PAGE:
Not finished yet in 1826 he took the USS Dolphin to the Pacific to track down the mutineers on the whaleship Globe. Finally he saved the eagle of the sea, the USS Constitution, from the harpies of the shore and took her on the only voyage where she circumnavigated the globe in 1844-46. If anybody deserved a sea chantey named after them John Percival did and the group Schooner Fare obliged with the Ballad of Mad Jack.

As late as the first world war a grateful nation still remembered the derring do of Mad Jack and named the old four stack destroyer USS Percival [DD298] in his honor – photograph from the Naval Historical Center

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…you will find as you grow older that courage is the rarest of all qualities to be found in public life… circumstances are beyond human control, but our conduct is in our own power… Benjamin Disraeli

Men of vision : Anglo-Jewry’s aid to victims of the Nazi regime, 1933-1945    London : Weidenfeld & Nicolson, 1998  0297842307 Amy Zahl Gottlieb World War, 1939-1945  Jews  Rescue Hardcover. 1st. ed. xiv, 258 p. ; 25 cm. Includes bibliographical references and index. Clean, tight and strong binding with clean dust jacket. No highlighting, underlining or marginalia in text.  VG/VG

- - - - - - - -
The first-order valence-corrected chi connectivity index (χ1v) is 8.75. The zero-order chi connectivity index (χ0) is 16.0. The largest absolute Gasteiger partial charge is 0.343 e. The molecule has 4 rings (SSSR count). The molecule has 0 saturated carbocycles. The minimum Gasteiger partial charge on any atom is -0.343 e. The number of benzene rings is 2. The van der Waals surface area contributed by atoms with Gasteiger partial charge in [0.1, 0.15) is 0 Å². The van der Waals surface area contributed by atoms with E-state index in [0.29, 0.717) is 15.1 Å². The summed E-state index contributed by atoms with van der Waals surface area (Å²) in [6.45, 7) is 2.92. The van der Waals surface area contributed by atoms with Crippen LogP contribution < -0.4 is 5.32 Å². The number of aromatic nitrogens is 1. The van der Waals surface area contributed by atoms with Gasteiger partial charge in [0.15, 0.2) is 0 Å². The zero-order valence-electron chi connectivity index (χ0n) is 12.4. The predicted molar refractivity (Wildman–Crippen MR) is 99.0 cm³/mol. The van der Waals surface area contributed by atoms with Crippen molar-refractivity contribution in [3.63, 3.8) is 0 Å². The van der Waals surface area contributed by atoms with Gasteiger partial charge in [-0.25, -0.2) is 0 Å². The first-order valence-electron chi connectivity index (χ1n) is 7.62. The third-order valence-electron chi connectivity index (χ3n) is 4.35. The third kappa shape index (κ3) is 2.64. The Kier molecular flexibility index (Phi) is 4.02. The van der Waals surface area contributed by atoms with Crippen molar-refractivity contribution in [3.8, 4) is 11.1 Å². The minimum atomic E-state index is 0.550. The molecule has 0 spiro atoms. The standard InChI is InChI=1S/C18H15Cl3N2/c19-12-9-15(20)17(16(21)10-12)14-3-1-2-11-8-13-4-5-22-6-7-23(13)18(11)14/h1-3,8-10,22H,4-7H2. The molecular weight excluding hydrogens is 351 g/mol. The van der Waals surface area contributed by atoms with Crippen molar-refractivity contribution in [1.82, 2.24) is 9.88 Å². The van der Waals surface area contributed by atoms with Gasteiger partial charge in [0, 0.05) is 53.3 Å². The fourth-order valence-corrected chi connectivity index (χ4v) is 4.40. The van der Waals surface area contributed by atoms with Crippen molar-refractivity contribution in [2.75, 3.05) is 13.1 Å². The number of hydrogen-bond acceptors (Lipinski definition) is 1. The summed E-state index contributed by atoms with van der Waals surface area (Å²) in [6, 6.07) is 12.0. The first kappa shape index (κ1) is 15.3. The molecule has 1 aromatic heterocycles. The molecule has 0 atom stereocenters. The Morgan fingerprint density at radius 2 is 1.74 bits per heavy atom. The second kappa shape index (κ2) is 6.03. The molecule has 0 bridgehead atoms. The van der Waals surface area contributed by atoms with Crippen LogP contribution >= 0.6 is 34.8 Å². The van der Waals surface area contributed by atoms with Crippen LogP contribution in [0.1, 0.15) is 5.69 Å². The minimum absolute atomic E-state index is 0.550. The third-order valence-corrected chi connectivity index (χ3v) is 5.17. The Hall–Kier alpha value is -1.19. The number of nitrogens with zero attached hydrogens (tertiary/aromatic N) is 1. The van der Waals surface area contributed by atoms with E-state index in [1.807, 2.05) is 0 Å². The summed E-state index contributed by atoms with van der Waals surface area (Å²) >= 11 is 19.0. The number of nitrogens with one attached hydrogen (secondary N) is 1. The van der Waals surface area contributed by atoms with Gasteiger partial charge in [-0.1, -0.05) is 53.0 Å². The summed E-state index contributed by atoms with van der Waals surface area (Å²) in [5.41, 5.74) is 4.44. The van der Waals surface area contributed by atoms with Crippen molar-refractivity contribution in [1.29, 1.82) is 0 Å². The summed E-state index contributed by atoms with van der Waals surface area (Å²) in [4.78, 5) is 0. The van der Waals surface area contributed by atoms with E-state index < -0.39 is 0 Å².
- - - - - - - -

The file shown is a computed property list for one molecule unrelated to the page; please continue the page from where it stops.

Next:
Helped by the chance discovery in the late 1980s of files and documents, Amy Gottlieb has been able to tell for the first time the story of the greatest communal endeavour in the history of Anglo-Jewry-that of rescuing the victims of Nazi oppression-which succeeded in saving thousands of lives. This is the story of a remarkable group of men and women who responded with generosity, determination, and courage in an hour of great need.

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A leading social scientist’s depiction of the Holocaust as the culmination of liberal, European modernization

The origins of Nazi violence New York : New Press, c 2003  Enzo Traverso ; translated by Janet Lloyd Political violence Europe History 20th century Hardcover. 1st. ed. and printing. vii, 200 p. ; 22 cm. Includes bibliographical references (p. 167-186) and index. Clean, tight and strong binding with clean dust jacket. No highlighting, underlining or marginalia in text. VG/VG

In the half-century since the appearance of Hannah Arendt’s seminal work The Origins of Totalitarianism, innumerable historians have detailed the history of the Nazi years. Now, in a brilliant synthesis of this work, Enzo Traverso situates the extermination camps as the final, terrible moment in European modernity’s industrialization of killing and dehumanization of death.

Traverso upends the conventional presentation of the Holocaust as an inexplicable anomaly, navigating antecedents both technical and cultural. Deftly tracing a complex lineage — the guillotine and machine gun, the prison and assembly line, as well as widespread ideologies of racial supremacy and colonial expansion — Traverso reveals that the ideas that coalesced at Auschwitz came from Europe’s mainstream and not its margins.